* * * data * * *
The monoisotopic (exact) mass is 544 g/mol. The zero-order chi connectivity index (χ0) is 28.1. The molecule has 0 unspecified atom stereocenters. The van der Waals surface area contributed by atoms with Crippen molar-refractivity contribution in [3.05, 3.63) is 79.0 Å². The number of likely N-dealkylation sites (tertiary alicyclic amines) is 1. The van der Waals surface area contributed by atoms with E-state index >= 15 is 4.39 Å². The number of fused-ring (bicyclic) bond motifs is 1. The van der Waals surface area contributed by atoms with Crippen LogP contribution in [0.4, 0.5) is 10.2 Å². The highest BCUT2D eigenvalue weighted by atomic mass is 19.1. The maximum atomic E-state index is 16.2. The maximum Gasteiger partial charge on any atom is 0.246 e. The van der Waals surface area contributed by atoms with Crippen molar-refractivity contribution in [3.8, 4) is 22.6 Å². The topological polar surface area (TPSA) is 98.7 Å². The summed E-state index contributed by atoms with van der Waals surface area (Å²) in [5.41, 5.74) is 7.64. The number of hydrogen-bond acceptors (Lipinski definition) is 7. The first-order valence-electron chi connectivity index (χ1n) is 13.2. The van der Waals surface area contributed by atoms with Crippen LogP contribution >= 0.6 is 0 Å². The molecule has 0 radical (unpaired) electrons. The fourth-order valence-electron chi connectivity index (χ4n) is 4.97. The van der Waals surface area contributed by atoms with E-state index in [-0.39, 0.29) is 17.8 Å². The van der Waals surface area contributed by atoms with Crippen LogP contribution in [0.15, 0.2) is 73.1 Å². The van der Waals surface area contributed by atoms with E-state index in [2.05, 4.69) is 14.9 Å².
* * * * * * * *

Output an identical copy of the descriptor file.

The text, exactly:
The monoisotopic (exact) mass is 544 g/mol. The zero-order chi connectivity index (χ0) is 28.1. The molecule has 0 unspecified atom stereocenters. The van der Waals surface area contributed by atoms with Crippen molar-refractivity contribution in [3.05, 3.63) is 79.0 Å². The number of likely N-dealkylation sites (tertiary alicyclic amines) is 1. The van der Waals surface area contributed by atoms with E-state index >= 15 is 4.39 Å². The number of fused-ring (bicyclic) bond motifs is 1. The van der Waals surface area contributed by atoms with Crippen LogP contribution in [0.4, 0.5) is 10.2 Å². The highest BCUT2D eigenvalue weighted by atomic mass is 19.1. The maximum atomic E-state index is 16.2. The maximum Gasteiger partial charge on any atom is 0.246 e. The van der Waals surface area contributed by atoms with Crippen molar-refractivity contribution in [3.8, 4) is 22.6 Å². The topological polar surface area (TPSA) is 98.7 Å². The summed E-state index contributed by atoms with van der Waals surface area (Å²) in [5.41, 5.74) is 7.64. The number of hydrogen-bond acceptors (Lipinski definition) is 7. The first-order valence-electron chi connectivity index (χ1n) is 13.2. The van der Waals surface area contributed by atoms with Crippen LogP contribution >= 0.6 is 0 Å². The molecule has 0 radical (unpaired) electrons. The fourth-order valence-electron chi connectivity index (χ4n) is 4.97. The van der Waals surface area contributed by atoms with E-state index in [-0.39, 0.29) is 17.8 Å². The van der Waals surface area contributed by atoms with Crippen LogP contribution in [0.15, 0.2) is 73.1 Å². The van der Waals surface area contributed by atoms with E-state index in [2.05, 4.69) is 14.9 Å².